The concept of female solidarity is completely foreign to 99% of women’s magazines. Now, I’ll be the first to admit that women can sometimes be awful to each other. We call one another names and make snap judgements based on appearance.

Still, it’s pretty hard to further the notion of sisterhood when magazines like Glamour and Cosmo constantly pit women against each other. Apparently, everyone’s out to get you…men, women, your boss, your next door neighbour’s dog. But hey, not to worry ladies, here’s 50 ways to perfect that smoky-eye look!

2. You should totally be yourself…unless you can be like Kylie Minogue/Beyoncé/Cheryl Cole.

I recently saw an article in Marie Claire entitled: “You look like a trainwreck! How plastic surgery and a lobotomy will ensure you don’t die alone.”

Ok, so I might have made that up. The point is, women’s magazines delight in sending mixed messages to their readers. Learn to love your appearance but also, turn to page 20 for tips on how you can look more like Cheryl Cole.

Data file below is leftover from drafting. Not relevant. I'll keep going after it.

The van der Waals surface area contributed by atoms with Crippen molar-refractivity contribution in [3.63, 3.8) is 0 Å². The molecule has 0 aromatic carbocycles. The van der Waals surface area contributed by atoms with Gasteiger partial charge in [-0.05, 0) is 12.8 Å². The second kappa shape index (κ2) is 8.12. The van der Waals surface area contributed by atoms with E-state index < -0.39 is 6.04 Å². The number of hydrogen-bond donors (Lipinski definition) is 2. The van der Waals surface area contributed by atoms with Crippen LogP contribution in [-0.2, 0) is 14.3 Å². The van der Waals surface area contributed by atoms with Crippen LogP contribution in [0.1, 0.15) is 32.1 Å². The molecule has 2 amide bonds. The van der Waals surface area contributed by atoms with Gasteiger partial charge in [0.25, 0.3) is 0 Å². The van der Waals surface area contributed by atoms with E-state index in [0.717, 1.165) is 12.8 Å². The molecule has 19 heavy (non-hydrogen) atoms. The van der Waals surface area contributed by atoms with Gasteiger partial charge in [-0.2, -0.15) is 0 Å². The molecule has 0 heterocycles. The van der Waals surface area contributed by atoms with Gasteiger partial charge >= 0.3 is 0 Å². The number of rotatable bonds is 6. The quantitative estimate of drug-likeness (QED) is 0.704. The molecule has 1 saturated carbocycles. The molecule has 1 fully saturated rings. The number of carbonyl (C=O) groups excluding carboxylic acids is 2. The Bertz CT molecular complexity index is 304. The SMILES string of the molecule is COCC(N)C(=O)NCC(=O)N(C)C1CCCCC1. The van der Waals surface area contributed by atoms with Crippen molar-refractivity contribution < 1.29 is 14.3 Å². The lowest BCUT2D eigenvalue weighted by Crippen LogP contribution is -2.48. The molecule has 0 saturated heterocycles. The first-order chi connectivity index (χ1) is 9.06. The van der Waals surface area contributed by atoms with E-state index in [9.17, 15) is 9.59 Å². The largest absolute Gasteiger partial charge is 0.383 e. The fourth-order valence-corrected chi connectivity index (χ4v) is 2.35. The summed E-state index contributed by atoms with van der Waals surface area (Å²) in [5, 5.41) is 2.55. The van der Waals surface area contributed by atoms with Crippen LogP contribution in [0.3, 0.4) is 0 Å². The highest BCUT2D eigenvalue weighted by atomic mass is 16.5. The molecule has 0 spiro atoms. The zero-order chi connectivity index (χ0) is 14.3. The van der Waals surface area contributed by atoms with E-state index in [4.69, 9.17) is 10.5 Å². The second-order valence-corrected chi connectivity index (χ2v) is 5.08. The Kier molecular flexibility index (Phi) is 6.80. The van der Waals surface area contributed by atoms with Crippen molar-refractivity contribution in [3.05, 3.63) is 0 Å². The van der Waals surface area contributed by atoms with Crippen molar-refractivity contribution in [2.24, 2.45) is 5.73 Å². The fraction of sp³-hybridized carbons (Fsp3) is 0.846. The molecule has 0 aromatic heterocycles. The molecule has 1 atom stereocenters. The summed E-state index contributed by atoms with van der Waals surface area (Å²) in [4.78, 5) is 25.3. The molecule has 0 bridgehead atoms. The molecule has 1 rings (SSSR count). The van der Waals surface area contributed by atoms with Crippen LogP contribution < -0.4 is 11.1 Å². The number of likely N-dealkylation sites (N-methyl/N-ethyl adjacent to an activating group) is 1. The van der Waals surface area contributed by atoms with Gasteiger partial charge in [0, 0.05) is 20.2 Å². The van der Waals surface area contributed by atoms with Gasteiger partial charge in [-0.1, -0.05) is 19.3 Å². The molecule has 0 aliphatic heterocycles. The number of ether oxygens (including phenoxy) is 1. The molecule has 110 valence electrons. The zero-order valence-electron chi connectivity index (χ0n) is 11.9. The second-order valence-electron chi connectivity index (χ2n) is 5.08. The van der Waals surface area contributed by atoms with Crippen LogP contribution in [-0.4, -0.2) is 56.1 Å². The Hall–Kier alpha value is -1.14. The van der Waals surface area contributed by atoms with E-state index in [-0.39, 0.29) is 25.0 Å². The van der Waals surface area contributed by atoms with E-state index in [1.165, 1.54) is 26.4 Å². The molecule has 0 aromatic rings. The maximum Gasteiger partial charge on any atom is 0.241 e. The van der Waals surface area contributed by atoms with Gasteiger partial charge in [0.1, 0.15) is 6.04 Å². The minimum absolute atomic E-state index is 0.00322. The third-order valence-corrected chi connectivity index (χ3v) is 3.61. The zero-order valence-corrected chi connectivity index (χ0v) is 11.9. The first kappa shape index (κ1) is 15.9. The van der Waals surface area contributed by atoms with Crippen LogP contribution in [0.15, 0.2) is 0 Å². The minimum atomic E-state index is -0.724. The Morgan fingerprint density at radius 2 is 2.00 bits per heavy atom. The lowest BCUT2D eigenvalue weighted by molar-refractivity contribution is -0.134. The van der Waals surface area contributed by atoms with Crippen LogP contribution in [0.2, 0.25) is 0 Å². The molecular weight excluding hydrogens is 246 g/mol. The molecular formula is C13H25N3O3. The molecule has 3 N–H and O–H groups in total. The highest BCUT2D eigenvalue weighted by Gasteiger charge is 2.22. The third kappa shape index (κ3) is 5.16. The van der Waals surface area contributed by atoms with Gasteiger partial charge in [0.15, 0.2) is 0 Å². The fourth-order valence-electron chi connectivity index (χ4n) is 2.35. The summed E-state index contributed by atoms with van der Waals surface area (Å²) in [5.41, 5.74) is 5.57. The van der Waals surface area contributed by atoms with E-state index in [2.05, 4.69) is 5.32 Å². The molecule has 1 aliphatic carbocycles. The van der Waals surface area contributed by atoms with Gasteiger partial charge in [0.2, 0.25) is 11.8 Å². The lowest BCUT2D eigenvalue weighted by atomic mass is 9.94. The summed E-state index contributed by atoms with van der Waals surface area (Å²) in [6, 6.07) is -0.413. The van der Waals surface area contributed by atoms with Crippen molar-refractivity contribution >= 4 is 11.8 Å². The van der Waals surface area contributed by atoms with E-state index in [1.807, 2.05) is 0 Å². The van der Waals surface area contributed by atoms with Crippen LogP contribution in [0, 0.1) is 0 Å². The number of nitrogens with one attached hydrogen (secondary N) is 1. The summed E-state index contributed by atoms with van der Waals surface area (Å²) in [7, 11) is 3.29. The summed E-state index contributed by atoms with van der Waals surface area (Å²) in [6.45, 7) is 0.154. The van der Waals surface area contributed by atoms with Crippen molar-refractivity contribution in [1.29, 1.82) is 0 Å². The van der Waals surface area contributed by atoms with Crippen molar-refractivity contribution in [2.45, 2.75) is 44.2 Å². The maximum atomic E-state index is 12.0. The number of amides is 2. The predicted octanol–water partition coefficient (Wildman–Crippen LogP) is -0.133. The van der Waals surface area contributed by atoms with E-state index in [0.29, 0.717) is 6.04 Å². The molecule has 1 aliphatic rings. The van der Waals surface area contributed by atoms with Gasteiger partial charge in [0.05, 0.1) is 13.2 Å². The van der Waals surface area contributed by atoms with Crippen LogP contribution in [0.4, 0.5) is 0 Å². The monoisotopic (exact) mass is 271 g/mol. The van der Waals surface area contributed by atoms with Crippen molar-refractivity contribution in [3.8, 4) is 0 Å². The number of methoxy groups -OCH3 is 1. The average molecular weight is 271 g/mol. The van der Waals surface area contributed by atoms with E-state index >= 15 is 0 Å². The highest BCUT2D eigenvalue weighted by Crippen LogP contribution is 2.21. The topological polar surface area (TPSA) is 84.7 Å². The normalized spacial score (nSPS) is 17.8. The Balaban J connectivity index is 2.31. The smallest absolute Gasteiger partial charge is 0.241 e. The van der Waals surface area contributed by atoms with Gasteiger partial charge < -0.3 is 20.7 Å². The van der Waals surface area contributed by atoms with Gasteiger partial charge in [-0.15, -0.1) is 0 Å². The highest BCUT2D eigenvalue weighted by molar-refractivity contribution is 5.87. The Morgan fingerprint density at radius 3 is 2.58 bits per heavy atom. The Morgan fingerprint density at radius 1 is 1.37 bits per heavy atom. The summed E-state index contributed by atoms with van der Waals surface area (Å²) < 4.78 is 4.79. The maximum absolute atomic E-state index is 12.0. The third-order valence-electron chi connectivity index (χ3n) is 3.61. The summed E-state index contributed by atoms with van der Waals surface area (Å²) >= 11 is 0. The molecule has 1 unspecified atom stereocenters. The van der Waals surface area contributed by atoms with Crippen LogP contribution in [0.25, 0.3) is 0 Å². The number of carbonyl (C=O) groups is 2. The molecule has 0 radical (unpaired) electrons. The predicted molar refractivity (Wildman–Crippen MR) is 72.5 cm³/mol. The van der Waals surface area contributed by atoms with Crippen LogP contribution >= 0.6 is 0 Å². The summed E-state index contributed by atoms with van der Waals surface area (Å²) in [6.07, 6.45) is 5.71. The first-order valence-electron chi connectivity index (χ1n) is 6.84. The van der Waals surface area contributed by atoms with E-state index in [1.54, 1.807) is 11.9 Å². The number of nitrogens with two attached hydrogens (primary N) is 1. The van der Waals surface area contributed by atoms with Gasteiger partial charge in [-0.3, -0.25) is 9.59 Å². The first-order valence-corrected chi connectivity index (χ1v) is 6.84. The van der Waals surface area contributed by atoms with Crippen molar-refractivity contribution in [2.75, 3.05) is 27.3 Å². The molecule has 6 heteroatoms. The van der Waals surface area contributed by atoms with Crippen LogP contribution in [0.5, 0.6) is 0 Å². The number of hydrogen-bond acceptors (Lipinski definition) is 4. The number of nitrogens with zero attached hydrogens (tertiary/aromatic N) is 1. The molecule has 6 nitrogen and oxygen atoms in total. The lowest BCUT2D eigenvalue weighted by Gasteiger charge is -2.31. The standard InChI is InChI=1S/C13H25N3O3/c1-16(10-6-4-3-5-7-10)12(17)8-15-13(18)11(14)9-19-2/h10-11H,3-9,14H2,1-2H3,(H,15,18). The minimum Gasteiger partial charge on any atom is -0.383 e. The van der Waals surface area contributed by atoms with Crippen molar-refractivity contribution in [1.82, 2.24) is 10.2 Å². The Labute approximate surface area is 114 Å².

Incidentally, I’m pretty sure Cheryl Cole isn’t even a real person. I suspect that she was actually manufactured in a lab in Newcastle as part of a project financed by Simon Cowell and X-Factor bosses. In fact, I have it on good authority that she originally came with detachable parts and has the phrase ‘Made in Gateshead’ stamped across the bottom of her foot.

Occasionally, these magazines will get tired of telling you how to lose 20lbs on the tic-tac and toothpaste diet, and instead throw in a “How I learnt to love my curves” article. The accompanying picture is usually that of a model who (gasp) wears a size 12. Given the patronising title, it’s fairly obvious that the hidden subtext of this article is: Good for you chubbsy…be sure to reiterate how much you love your curves when the firemen crane lift your obese body from your house!

1. Let’s all worship Carrie Bradshaw

“Let there be LIGHT!”

The Gospel according to women’s magazines:

In the beginning Carrie created the concept of Sunday brunch and self-obsessed whining. Editors said, let there be articles on cocktails and no strings attached sex, and there were articles on cocktails and no strings attached sex. Woman’s magazines saw that this was good and on the seventh day they published stuff like:

  • Which member of Sex and The City are you?
  • Are you dating Big or Aiden?
  • Learn how to make an Appletini.
  • How to have sex like Samantha.

No. Just…no.


1 Comment
To Top